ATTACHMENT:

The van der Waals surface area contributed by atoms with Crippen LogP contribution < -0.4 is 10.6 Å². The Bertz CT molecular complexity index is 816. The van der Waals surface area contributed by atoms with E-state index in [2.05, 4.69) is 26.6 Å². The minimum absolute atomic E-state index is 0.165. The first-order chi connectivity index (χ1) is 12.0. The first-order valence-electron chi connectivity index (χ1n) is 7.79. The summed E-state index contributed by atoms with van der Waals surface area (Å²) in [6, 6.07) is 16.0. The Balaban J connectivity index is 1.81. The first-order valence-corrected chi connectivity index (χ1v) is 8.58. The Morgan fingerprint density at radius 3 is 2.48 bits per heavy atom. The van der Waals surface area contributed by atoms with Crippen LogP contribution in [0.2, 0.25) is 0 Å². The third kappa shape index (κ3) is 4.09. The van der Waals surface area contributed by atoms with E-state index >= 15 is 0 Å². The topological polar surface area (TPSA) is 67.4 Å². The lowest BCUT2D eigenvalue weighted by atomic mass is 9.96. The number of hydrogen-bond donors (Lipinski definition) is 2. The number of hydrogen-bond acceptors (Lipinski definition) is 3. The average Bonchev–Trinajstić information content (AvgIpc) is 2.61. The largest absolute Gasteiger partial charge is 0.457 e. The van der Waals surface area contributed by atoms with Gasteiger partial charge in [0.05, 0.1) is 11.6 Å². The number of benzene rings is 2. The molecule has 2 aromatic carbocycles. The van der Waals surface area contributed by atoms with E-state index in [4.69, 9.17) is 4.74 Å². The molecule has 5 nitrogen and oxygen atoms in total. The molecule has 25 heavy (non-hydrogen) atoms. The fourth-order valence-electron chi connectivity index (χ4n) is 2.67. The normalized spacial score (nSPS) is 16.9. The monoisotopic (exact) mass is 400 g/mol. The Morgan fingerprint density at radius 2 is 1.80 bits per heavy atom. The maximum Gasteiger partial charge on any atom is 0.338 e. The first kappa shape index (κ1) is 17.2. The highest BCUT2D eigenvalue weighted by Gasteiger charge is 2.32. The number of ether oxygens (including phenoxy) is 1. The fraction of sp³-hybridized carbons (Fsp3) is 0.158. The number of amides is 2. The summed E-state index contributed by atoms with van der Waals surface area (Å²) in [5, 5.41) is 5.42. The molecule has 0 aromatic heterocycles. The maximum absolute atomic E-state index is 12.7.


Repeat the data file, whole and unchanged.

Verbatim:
The van der Waals surface area contributed by atoms with Crippen LogP contribution < -0.4 is 10.6 Å². The Bertz CT molecular complexity index is 816. The van der Waals surface area contributed by atoms with E-state index in [2.05, 4.69) is 26.6 Å². The minimum absolute atomic E-state index is 0.165. The first-order chi connectivity index (χ1) is 12.0. The first-order valence-electron chi connectivity index (χ1n) is 7.79. The summed E-state index contributed by atoms with van der Waals surface area (Å²) in [6, 6.07) is 16.0. The Balaban J connectivity index is 1.81. The first-order valence-corrected chi connectivity index (χ1v) is 8.58. The Morgan fingerprint density at radius 3 is 2.48 bits per heavy atom. The van der Waals surface area contributed by atoms with Crippen LogP contribution in [0.2, 0.25) is 0 Å². The third kappa shape index (κ3) is 4.09. The van der Waals surface area contributed by atoms with E-state index >= 15 is 0 Å². The topological polar surface area (TPSA) is 67.4 Å². The lowest BCUT2D eigenvalue weighted by atomic mass is 9.96. The number of hydrogen-bond donors (Lipinski definition) is 2. The number of hydrogen-bond acceptors (Lipinski definition) is 3. The average Bonchev–Trinajstić information content (AvgIpc) is 2.61. The largest absolute Gasteiger partial charge is 0.457 e. The van der Waals surface area contributed by atoms with Gasteiger partial charge in [0.05, 0.1) is 11.6 Å². The number of benzene rings is 2. The molecule has 2 aromatic carbocycles. The van der Waals surface area contributed by atoms with E-state index in [4.69, 9.17) is 4.74 Å². The molecule has 5 nitrogen and oxygen atoms in total. The molecule has 25 heavy (non-hydrogen) atoms. The fourth-order valence-electron chi connectivity index (χ4n) is 2.67. The normalized spacial score (nSPS) is 16.9. The monoisotopic (exact) mass is 400 g/mol. The Morgan fingerprint density at radius 2 is 1.80 bits per heavy atom. The maximum Gasteiger partial charge on any atom is 0.338 e. The first kappa shape index (κ1) is 17.2. The highest BCUT2D eigenvalue weighted by Gasteiger charge is 2.32. The number of ether oxygens (including phenoxy) is 1. The fraction of sp³-hybridized carbons (Fsp3) is 0.158. The number of amides is 2. The summed E-state index contributed by atoms with van der Waals surface area (Å²) in [5, 5.41) is 5.42. The molecule has 0 aromatic heterocycles. The maximum absolute atomic E-state index is 12.7.